My husband points out that the original Wonder Woman cartoons showed her having tools of power but never using violence. She’d turn the bad guys over to the cops. He thought, as a boy, that she wasn’t a real superhero due to that. But he sees now that was the paradigm of patriarchy.

As for the original amazingly feminist vision of Wonder Woman, a press release from the 1941 debut said this (from an article by expert Jill Lepore):

“‘Wonder Woman’ was conceived by Dr. Marston [a Harvard educated psychologist] to set up a standard among children and young people of strong, free, courageous womanhood; to combat the idea that women are inferior to men, and to inspire girls to self-confidence and achievement in athletics, occupations and professions monopolized by men” because “the only hope for civilization is the greater freedom, development and equality of women in all fields of human activity.” Marston put it this way: “Frankly, Wonder Woman is psychological propaganda for the new type of woman who should, I believe, rule the world.”

This new type of woman can know herself as powerful and embrace love as her strength. As Wonder Woman herself said, “It’s about what you believe. And I believe in love. Only love will truly save the world.”

What do you think? Have we moved forward with the new Wonder Woman movie or do patriarchy and white privilege remain unchallenged? 

Guest Post: “Father’s Day Boycott?” by Dr. Tim Bulkeley

Whenever someone lets their mask slip and I catch a glimpse of the pain and hurt a bad father has caused my stomach lurches like I’m on a carnival ride. The pain of a father’s abuse lasts till the child grows old. It is a wound that only dies when the child passes on. But the problem with Father’s Day is not only abusive fathers, but also many who simply worked too hard to “provide”, and so seemed to fail in caring. So many fathers have caused pain that Father’s Day is a problem.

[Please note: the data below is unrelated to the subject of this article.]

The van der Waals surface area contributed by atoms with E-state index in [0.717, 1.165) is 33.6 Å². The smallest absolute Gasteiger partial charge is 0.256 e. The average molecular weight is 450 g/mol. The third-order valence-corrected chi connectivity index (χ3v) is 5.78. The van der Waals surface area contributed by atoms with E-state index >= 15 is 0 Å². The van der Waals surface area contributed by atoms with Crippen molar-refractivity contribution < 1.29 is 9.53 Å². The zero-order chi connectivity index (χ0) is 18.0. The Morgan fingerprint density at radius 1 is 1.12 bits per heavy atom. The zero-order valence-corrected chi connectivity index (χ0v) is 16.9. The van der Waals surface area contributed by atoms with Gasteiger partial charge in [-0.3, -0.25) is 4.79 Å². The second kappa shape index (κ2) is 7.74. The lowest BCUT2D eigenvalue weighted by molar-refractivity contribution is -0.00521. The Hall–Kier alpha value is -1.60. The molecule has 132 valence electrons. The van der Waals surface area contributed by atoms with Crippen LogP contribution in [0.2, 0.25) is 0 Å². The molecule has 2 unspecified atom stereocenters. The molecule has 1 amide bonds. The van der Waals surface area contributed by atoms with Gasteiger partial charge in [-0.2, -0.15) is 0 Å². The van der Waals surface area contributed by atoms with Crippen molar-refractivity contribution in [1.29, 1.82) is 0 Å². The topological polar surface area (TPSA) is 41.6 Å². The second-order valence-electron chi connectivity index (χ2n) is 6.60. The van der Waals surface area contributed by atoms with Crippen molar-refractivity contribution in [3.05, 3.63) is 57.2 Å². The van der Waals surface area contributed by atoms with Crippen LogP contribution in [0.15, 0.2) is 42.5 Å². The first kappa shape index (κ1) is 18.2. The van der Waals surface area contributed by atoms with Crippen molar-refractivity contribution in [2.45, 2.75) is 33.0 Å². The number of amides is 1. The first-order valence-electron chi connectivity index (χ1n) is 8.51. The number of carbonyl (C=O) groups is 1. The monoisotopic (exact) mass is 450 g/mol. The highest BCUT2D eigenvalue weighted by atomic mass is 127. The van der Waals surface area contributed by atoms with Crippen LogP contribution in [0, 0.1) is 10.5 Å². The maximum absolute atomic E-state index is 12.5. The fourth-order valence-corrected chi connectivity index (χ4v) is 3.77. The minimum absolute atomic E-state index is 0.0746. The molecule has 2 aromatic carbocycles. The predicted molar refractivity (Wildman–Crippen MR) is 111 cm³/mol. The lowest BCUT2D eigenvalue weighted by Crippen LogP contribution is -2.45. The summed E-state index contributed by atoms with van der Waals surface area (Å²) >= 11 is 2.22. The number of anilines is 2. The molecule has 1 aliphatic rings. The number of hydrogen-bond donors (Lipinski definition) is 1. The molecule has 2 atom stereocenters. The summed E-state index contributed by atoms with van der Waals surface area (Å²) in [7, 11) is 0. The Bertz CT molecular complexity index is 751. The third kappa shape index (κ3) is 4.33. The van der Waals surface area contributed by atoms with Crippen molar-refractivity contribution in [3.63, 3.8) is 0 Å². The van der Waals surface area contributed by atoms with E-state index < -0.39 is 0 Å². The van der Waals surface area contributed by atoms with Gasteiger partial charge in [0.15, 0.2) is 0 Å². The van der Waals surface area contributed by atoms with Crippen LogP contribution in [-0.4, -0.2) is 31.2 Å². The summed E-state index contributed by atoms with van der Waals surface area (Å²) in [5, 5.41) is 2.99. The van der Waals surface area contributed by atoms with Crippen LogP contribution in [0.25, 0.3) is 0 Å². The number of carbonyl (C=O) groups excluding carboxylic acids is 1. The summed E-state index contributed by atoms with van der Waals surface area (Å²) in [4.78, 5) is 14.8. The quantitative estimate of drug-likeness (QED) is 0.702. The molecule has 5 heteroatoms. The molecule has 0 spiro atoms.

On Father’s Day, of course, I could feel so grateful for my own dad’s love and care. I could enjoy Father’s Day, because I had a dad I can celebrate.

But for so many friends, for them it is not even a day of mixed feelings. Father’s Day, for them, means remembering what is better forgotten – especially when it can never be forgiven.

We should all boycott Father’s Day!

And yet, I watch my son, a great dad, caring for his children Micaela and Rose with a fierce and tender love. As well as the joys of days spent at Playcenter [a parent-run New Zealand kindergarten], I hear of the sleepless nights (certainly less sleep than is good for parents). I hear the stories of intelligent and willful children demanding what they cannot be given (even angels have temper tantrums, at least human ones do). Parents are often driven to wit’s end. Being a parent is far from easy.